One calls $V_K$ a $(\mathfrak{g},K)$-module, or also a Harish-Chandra module (because it has actions of $\mathfrak{g}$ and $K$). It turns out that $V_K$ determines $V$, and the basis of Harish-Chandra's approach to the study of unitary reps. of $G$ is to work instead with the underlying $(\mathfrak g,K)$-modules.

Now in principle, to recover $V$, one really needs $V_K$ as a $(\mathfrak g, K)$-module; i.e. forgetting $\mathfrak g$ and just remembering the $K$-action is throwing away a lot of information.

But in practice (at least in the examples that I know) non-isomorphic irreducible $V$ have different list of multiplicities $m_W$, and so just knowing $V_K$ as a $K$-rep. may well already pin down $V$.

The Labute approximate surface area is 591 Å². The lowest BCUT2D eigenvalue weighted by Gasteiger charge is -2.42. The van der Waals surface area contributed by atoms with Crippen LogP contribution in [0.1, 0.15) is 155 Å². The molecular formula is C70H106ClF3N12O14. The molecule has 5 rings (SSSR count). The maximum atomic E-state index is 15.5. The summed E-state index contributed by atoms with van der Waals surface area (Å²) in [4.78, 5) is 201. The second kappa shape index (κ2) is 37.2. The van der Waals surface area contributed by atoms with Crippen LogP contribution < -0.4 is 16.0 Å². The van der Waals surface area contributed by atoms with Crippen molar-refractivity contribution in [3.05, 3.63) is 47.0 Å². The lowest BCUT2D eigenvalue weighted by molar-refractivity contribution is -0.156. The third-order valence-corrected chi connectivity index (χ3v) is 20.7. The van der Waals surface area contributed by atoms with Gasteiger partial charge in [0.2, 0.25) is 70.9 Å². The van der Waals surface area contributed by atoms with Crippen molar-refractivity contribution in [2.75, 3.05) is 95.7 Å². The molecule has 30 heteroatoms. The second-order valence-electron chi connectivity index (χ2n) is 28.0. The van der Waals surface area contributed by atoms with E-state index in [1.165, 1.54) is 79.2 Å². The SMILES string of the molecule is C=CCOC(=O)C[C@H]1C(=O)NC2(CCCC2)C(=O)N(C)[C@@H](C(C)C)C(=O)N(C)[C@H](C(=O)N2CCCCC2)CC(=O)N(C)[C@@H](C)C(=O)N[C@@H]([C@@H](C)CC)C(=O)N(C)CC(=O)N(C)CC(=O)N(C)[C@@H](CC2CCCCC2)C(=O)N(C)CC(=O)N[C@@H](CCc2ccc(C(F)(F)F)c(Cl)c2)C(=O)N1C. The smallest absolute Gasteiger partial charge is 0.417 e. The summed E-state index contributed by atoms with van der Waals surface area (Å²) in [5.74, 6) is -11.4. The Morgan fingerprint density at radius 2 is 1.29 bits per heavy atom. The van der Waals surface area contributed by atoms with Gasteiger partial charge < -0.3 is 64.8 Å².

In fact, often one doesn't even have to know all the $m_W$, but just the first non-zero vanishing value. (If I think of the reps. $W$ as being labelled by their highest weights lying in some choice of dominant Weyl chamber for $K$.)

A good place to read about this (it is not short, but I found it very good for dipping into) is Knapp's book Representation theory of semisimple groups: an overview based on examples. He gives the basic definitions, a lot of examples, and goes on to develop various aspects of the theory (e.g. the theory of the relationship between $V$ and the multiplicities $m_W$: this is known as the theory of $K$-types).

Incidentally, Harish-Chandra was a student of Dirac, and (as far as I know) his study of unitary reps. of semisimple groups was inspired by Bargmann's treatment of the special case of $SL_2(\mathbb R)$, which was in turn inspired in part by the role of this group in physics.

On the other hand, I don't know of a treatment of the theory which directly relates it to the physics literature, and I can't parse the physics argument that you wrote down in detail.